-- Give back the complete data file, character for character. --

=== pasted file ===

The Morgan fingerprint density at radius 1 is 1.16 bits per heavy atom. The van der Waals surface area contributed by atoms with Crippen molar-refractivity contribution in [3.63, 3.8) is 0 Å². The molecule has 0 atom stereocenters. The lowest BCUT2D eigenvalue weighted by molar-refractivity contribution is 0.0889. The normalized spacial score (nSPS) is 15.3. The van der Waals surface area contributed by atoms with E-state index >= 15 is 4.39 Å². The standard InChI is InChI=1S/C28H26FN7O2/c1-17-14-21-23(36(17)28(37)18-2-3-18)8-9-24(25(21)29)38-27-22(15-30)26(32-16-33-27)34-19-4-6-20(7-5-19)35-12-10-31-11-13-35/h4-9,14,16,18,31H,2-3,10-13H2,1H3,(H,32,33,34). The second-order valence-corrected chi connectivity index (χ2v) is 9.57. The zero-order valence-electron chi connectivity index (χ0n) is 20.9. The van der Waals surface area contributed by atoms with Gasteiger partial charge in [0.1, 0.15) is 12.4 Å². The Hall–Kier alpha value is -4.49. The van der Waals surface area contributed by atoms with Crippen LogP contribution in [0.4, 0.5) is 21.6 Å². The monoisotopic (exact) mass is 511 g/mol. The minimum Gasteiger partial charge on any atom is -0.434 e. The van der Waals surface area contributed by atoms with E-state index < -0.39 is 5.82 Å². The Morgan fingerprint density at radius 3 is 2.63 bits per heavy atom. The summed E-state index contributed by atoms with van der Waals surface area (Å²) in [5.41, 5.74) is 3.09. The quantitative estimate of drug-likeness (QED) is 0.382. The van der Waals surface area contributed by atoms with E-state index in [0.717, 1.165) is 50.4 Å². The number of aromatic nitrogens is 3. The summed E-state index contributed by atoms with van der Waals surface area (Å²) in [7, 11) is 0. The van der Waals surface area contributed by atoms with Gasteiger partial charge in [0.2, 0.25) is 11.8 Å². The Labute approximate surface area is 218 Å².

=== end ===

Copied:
The Morgan fingerprint density at radius 1 is 1.16 bits per heavy atom. The van der Waals surface area contributed by atoms with Crippen molar-refractivity contribution in [3.63, 3.8) is 0 Å². The molecule has 0 atom stereocenters. The lowest BCUT2D eigenvalue weighted by molar-refractivity contribution is 0.0889. The normalized spacial score (nSPS) is 15.3. The van der Waals surface area contributed by atoms with E-state index >= 15 is 4.39 Å². The standard InChI is InChI=1S/C28H26FN7O2/c1-17-14-21-23(36(17)28(37)18-2-3-18)8-9-24(25(21)29)38-27-22(15-30)26(32-16-33-27)34-19-4-6-20(7-5-19)35-12-10-31-11-13-35/h4-9,14,16,18,31H,2-3,10-13H2,1H3,(H,32,33,34). The second-order valence-corrected chi connectivity index (χ2v) is 9.57. The zero-order valence-electron chi connectivity index (χ0n) is 20.9. The van der Waals surface area contributed by atoms with Gasteiger partial charge in [0.1, 0.15) is 12.4 Å². The Hall–Kier alpha value is -4.49. The van der Waals surface area contributed by atoms with Crippen LogP contribution in [0.4, 0.5) is 21.6 Å². The monoisotopic (exact) mass is 511 g/mol. The minimum Gasteiger partial charge on any atom is -0.434 e. The van der Waals surface area contributed by atoms with E-state index < -0.39 is 5.82 Å². The Morgan fingerprint density at radius 3 is 2.63 bits per heavy atom. The summed E-state index contributed by atoms with van der Waals surface area (Å²) in [5.41, 5.74) is 3.09. The quantitative estimate of drug-likeness (QED) is 0.382. The van der Waals surface area contributed by atoms with E-state index in [0.717, 1.165) is 50.4 Å². The number of aromatic nitrogens is 3. The summed E-state index contributed by atoms with van der Waals surface area (Å²) in [7, 11) is 0. The van der Waals surface area contributed by atoms with Gasteiger partial charge in [0.2, 0.25) is 11.8 Å². The Labute approximate surface area is 218 Å².